DigiSensory cameras predict crime before it happens
With DigiSensory Technologies’ sophisticated cameras and sensor systems, law enforcement agencies and transportation departments across the United States are now able to proactively monitor and respond to crimes or accidents as they unfold; the company’s Avista sensors process the images that its high-resolution camera records in real time and can automatically detect when a crime is occurring; when it senses something it will alert law enforcement officials instantly; the sensors can also assist transportation departments in analyzing traffic patterns in real time; the system could allow officials to change one way streets, design real time traffic signals, and multiple speed limits to make traffic flow more smoothly.
In 2009 the East Orange, New Jersey police department was the first U.S. agency to install DigiSensory’s Avista Smart Imaging Sensor system as part of its broader network of security cameras around the city.
The Avista sensors process the images that its high-resolution camera records in real time and can automatically detect when a crime is occurring. When it senses something it will alert law enforcement officials instantly.
Jose Cordero, the East Orange police director, says that the cameras have helped reduce response times from minutes to seconds.
“It’s no different from what we do on the street, but now we have a system in place that can look at our data and turn information into intelligence in real time,” Cordero said.
This is particularly critical as East Orange’s streets are riddled with gang and drug related violence.
When Cordero joined the force in 2004, he says East Orange had a crime rate fourteen times the national average. Since then, however, violent crime has dropped by two thirds, largely as a result of the department’s $1.4 million camera system.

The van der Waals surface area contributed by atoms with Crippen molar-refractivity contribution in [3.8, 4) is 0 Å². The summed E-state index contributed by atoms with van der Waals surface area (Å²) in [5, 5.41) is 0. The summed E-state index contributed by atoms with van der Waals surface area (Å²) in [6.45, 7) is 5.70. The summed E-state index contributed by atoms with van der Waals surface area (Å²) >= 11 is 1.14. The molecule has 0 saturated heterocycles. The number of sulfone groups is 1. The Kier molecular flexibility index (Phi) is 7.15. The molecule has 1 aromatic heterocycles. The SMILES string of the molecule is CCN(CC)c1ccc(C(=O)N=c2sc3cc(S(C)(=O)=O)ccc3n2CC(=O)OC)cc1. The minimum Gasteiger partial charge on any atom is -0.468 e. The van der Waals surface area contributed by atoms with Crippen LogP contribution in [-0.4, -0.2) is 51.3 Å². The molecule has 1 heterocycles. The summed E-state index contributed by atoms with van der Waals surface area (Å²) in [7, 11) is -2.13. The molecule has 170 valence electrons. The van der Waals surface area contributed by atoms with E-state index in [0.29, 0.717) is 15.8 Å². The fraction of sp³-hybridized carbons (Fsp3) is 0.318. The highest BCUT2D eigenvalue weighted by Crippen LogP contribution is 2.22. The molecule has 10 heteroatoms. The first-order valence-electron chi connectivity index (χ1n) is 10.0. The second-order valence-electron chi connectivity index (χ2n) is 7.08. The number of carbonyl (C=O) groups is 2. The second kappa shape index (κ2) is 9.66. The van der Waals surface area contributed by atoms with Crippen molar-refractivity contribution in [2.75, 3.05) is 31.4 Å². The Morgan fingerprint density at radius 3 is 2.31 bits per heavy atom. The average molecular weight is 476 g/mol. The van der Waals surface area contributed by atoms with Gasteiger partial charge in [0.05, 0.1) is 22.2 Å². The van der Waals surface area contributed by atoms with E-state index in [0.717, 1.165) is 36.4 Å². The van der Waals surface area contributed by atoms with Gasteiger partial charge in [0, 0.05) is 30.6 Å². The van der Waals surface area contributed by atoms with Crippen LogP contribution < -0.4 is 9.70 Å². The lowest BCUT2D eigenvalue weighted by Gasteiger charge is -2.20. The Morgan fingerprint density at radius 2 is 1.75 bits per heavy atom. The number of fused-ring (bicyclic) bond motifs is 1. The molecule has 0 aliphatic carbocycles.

In 2009 East Orange installed ten Avista Smart Cameras. These cameras have sensors that can identify behavioral patterns and actually predict when a crime is going to occur. This information is then stored in a database tied to geographic location so that it will be able to forecast where a crime is most likely to occur next.
“The system will predict when the next likely event will occur at these locations during these particular times during this particular day,” Cordero says.
According to their Web site, Avista sensors are “programmed to analyze the environment, recognize specific user defined patterns or profiles, classify profile as a threat category and warn or alert of common and specific elements of street crime and help solve crime by providing video footage of completed or potential crimes.”
Craig Primiani, vice president of sales of DigiSensory’s North America division, says the technology takes a “proactive approach to law enforcement, so that officers are alerted as an event occurs, rather than after.”
He explains that unlike existing video systems which simply record events and store them in an archive to be reviewed only after a crime occurs, Avista sensors analyze events as they occur.
Primiani says that DigiSensory’s technology is applicable beyond just law enforcement and can greatly assist transportation departments in analyzing traffic patterns.
DigiSensory is in the final stages of installing a traffic camera and sensor system for Washington D.C.’s Department of Transportation (DCDOT). The system will provide DCDOT with real time analysis of traffic patterns to predict commute times.
Primiani believes that the system has vast future potential.
“There’s so much information we can gather about traffic patterns. If D.C. had 1,000 of these they could do predictive analysis. They could make decisions on one way streets that change from one way in the morning to the other way at night, design real time traffic signals, and multiple speed limits,” he said.
In short, smart sensors can provide cities with “information to make real time traffic decision to make the city’s existing roads more effective.”
In addition, these traffic systems could be integrated with existing law enforcement security cameras and vice versa. So if someone is hit in an accident, the cameras could automatically alert emergency responders.
To allay critics who charge that the camera systems are too invasive or violate privacy laws, the company has built in privacy safeguards.